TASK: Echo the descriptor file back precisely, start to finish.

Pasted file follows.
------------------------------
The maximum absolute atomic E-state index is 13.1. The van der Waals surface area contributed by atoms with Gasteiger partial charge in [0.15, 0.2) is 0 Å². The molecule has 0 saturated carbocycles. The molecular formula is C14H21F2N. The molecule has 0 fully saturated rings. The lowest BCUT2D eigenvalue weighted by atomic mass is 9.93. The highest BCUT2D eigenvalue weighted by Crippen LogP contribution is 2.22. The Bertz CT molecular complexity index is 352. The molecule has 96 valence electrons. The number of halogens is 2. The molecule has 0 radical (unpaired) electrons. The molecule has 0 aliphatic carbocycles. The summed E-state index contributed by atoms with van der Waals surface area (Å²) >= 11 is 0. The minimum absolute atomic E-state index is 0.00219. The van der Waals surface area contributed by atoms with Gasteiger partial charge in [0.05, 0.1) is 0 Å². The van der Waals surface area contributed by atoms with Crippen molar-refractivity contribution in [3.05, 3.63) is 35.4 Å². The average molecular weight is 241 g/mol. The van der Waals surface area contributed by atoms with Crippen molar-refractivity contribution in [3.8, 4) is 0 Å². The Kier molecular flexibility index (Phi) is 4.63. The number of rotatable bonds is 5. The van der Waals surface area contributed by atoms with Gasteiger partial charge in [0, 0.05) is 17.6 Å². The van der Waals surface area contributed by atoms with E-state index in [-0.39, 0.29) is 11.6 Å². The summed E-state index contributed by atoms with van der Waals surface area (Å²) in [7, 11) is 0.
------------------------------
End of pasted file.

The maximum absolute atomic E-state index is 13.1. The van der Waals surface area contributed by atoms with Gasteiger partial charge in [0.15, 0.2) is 0 Å². The molecule has 0 saturated carbocycles. The molecular formula is C14H21F2N. The molecule has 0 fully saturated rings. The lowest BCUT2D eigenvalue weighted by atomic mass is 9.93. The highest BCUT2D eigenvalue weighted by Crippen LogP contribution is 2.22. The Bertz CT molecular complexity index is 352. The molecule has 96 valence electrons. The number of halogens is 2. The molecule has 0 radical (unpaired) electrons. The molecule has 0 aliphatic carbocycles. The summed E-state index contributed by atoms with van der Waals surface area (Å²) >= 11 is 0. The minimum absolute atomic E-state index is 0.00219. The van der Waals surface area contributed by atoms with Gasteiger partial charge in [0.05, 0.1) is 0 Å². The van der Waals surface area contributed by atoms with Crippen molar-refractivity contribution in [3.05, 3.63) is 35.4 Å². The average molecular weight is 241 g/mol. The van der Waals surface area contributed by atoms with Crippen molar-refractivity contribution in [3.8, 4) is 0 Å². The Kier molecular flexibility index (Phi) is 4.63. The number of rotatable bonds is 5. The van der Waals surface area contributed by atoms with Gasteiger partial charge in [0, 0.05) is 17.6 Å². The van der Waals surface area contributed by atoms with E-state index in [-0.39, 0.29) is 11.6 Å². The summed E-state index contributed by atoms with van der Waals surface area (Å²) in [7, 11) is 0.